We live in an analog world. Analog sensors measure such things as temperature, sound and movement. Most of the time, these analog measurements are converted into digital signals for processing. However, when processing has been completed, the digital signals have to be converted back to analog in terms of audio, or to drive actuators.
There are several key differences between analog and digital circuits. First, analog circuits do not scale like digital circuits. Features cannot be shrunk from one process node to the next in accordance with Moore's Law, and there is debate whether they can be developed at all using 10nm processes.
Second, analog circuits immediately respond to their environment in a continuous motion. Digital circuits are discrete and work using a clock to determine when things are recalculated. Unfortunately, clocks create large amounts of noise that can affect sensitive analog components making the design of the two together very difficult.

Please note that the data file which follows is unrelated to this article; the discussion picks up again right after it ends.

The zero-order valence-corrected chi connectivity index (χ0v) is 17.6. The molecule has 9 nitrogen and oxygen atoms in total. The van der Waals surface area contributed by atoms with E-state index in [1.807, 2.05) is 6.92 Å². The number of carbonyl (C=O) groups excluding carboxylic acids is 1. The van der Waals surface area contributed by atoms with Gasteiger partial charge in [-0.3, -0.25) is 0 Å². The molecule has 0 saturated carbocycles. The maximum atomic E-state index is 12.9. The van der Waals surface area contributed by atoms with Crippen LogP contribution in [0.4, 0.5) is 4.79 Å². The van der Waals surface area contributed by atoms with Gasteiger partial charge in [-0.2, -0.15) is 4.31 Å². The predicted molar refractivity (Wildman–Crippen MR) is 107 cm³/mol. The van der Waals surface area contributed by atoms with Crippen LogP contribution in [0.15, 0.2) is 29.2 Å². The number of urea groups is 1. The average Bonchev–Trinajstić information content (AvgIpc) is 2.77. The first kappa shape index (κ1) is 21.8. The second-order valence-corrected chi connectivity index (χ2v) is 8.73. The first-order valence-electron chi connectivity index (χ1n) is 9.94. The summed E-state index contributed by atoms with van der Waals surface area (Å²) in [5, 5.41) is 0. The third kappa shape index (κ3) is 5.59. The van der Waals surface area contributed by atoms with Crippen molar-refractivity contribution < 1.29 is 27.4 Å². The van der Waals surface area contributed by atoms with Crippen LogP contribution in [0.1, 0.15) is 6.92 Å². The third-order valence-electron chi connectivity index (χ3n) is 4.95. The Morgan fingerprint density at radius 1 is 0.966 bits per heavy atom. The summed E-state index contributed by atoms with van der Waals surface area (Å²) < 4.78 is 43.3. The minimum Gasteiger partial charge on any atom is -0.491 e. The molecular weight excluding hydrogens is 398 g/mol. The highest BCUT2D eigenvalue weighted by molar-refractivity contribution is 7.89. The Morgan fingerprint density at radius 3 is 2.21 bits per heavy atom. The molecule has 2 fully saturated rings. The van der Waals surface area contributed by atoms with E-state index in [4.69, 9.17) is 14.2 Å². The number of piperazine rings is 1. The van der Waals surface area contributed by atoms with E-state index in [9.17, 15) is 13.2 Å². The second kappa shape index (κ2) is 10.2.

Third, analog designs have had little success using any form of automation or even effective reuse. It is automation that has enabled digital designs to keep pace with Moore's Law since 1965 and analog block have remained approximately the same size that they were thirty years ago.